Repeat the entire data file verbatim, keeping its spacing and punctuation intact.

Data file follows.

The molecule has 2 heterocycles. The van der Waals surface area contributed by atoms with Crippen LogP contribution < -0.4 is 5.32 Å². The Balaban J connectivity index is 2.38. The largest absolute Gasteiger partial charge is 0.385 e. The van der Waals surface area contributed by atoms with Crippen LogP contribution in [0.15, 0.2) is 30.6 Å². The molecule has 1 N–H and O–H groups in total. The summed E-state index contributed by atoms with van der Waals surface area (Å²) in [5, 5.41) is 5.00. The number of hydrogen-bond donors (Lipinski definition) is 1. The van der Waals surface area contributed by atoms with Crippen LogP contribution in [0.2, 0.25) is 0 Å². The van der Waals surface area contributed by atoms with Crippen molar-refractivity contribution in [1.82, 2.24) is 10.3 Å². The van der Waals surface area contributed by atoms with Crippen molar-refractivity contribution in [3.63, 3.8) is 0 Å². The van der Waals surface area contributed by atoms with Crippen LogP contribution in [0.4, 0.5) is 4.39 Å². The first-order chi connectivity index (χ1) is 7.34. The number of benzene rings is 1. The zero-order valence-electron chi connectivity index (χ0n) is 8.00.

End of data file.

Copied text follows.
The molecule has 2 heterocycles. The van der Waals surface area contributed by atoms with Crippen LogP contribution < -0.4 is 5.32 Å². The Balaban J connectivity index is 2.38. The largest absolute Gasteiger partial charge is 0.385 e. The van der Waals surface area contributed by atoms with Crippen LogP contribution in [0.15, 0.2) is 30.6 Å². The molecule has 1 N–H and O–H groups in total. The summed E-state index contributed by atoms with van der Waals surface area (Å²) in [5, 5.41) is 5.00. The number of hydrogen-bond donors (Lipinski definition) is 1. The van der Waals surface area contributed by atoms with Crippen LogP contribution in [0.2, 0.25) is 0 Å². The van der Waals surface area contributed by atoms with Crippen molar-refractivity contribution in [1.82, 2.24) is 10.3 Å². The van der Waals surface area contributed by atoms with Crippen molar-refractivity contribution in [3.63, 3.8) is 0 Å². The van der Waals surface area contributed by atoms with Crippen LogP contribution in [0.4, 0.5) is 4.39 Å². The first-order chi connectivity index (χ1) is 7.34. The number of benzene rings is 1. The zero-order valence-electron chi connectivity index (χ0n) is 8.00.